Pie Dough

 

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Look at those layers of flaky goodness

After that post the other day, I realized I need to be doing this blogging thing more often. Mind you, I come to that realization once or twice a week, and you can see how well that’s been working. Anyway enough about me, let’s talk about you for a change.
How quickly did you shudder when you saw the title of this post? “Pie crust?? But isn’t that super hard? Its an unattainable food item, that will forever be relegated to super chefs, like Nossi Fogel, the likes of which will never be reached by me, a mere mortal.” Well my friend I’m here to tell you that I too once felt that way, but with a little tenacity and only 5 payments of $9.99, pie crusts can be yours too.
So where to begin…first thing first after all the many attempts to get you to purchase a scale, I can only assume you haven’t yet…well here’s your chance to right this ship. This pie dough is really very easy, provided you have a scale. Then again so is practically everything else in the kitchen, such as making custard, which is how you would make a quiche, which spoiler alert: is going to be the next post…sometime in the distant future.
Ok so now that a scale had been procured, the ratio that Michael Ruhlman uses is the 3:2:1 pie dough. 3 parts flour, to 2 parts fat, to 1 part water. So for all you Rhode scholars out there, if say you were using 100 grams of butter, you would need 150 grams of flour, and 50 grams of water. I think you can appreciate how easy and customizable that is if you have a scale, right? So I don’t have to convince you to buy a scale again correct? Moving right along.
The real tricky part of pie dough is accomplishing a sturdy and crispy crust that is not too tough and chewy, and it turns out we have tricks to accomplish this also, so worry not my friend.
Lets review what a pie dough really is. It falls into the category of laminated doughs, which mean there are layers of fat between layers of dough (as I’m sure you’ll no doubt remember from our scallion pancake recipe). The way to accomplish this in pie dough is to disperse small pockets of fat throughout the dough, that will essentially melt into separate layers that will separate the other  areas of dough. Now those “other areas of dough” is essentially the part of the dough where the flour and water mixed together. (If you look at the top picture of the post, you’ll see a few distinct layers of dough, and that’s what we’re trying to accomplish..)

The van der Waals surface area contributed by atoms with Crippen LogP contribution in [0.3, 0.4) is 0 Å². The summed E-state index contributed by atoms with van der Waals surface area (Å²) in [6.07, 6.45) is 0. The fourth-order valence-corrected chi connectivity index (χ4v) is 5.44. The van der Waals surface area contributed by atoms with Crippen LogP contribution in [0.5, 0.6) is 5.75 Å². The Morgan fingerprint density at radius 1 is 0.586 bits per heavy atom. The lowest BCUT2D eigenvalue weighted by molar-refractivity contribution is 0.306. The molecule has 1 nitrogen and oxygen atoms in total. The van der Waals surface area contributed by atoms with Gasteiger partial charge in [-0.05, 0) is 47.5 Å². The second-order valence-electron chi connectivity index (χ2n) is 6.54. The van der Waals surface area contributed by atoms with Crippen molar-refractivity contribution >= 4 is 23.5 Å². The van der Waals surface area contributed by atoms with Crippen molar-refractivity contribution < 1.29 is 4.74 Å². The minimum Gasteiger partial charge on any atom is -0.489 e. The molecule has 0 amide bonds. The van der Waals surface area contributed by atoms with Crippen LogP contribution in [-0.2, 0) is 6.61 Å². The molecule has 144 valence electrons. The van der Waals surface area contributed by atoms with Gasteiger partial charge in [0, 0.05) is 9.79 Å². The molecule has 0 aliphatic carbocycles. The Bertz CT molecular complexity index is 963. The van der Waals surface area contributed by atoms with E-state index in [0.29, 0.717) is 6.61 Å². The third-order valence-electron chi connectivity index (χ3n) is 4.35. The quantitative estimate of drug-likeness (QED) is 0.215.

If we were to separate these two elements, the fat dispersal and the flour and water mixing, we can really get an understanding why people think it’s difficult to make pie dough, and come up with some solutions.

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For the fat dispersal mission – the key is to get smallish pieces of fat, that will melt while the flour-water mixture is setting up. If it melts too soon, then it won’t disperse throughout the whole thingamabob, and it won’t make those distinct layers we talked about. The key to making sure you don’t do this is keeping the fat as cold as possible. The colder it is, the longer it takes for the fat to melt. So what I like to do, is cut the fat into cubes, and then place it in the freezer for at least 15 minutes. If my inner boy scout is calling, and I really want to do everything k’fi halacha, then I will place everything in the freezer…the food processor and all components, the flour, and even the whole kitchen. It all just goes into the freezer.

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Notice the chunks of fat dispersed among the flour

Then, when ready to mix the fat into the flour, you basically measure out your flour (pop quiz hot shot – what are we using to measure?? A scale! riiiiiighhhht???), if you want it to be a sweet dough, add some sugar, and before adding the fat, I like to aerate the flour (and pulverize the sugar if it’s in there) by pulsing a few times. Oh and salt, always add salt, because salt isn’t just a spice, it’s a flavor enhancer… (right mommy ;) ???). Anyway, once the flour is aerated, plop the really cold fat on top of the flour, and pulse a few times until there are “pea sized” chunks of fat.

We are now ready to commence phase #2 – Operation liquefaction. Here really the main goal is to prevent too much gluten from forming. The classical way of doing this is with ice cold water. The cold water will eventually form gluten, but like anything that’s freezing, will do so at a slower rate, plus the ice cold water has the added advantage of not bringing down the temperature. However, water + flour will inevitably make gluten, but guess what, alcohol + flour, does not make gluten, so imagine if instead of using water, we could use vodka, and since you have a bottle sitting in your freezer right now, it’ll be ice cold also!  This little trick is thanks to America’s Test Kitchen, and I’ve done this multiple times, with excellent results.

after adding vodka/water
after adding vodka/water

So after you have your pea sized chunks of fat dispersed through the flour, add the vodka/water and pulse until it’s mostly combined. I like to plop it down on a work surface, and finish putting it all together by hand.

bring it all together on your work surface
bring it all together on your work surface

Once it’s all together into a disk-like blob, I like to put it back in the fridge (or freezer if not baking that day…it freezes very well) to cool it off again.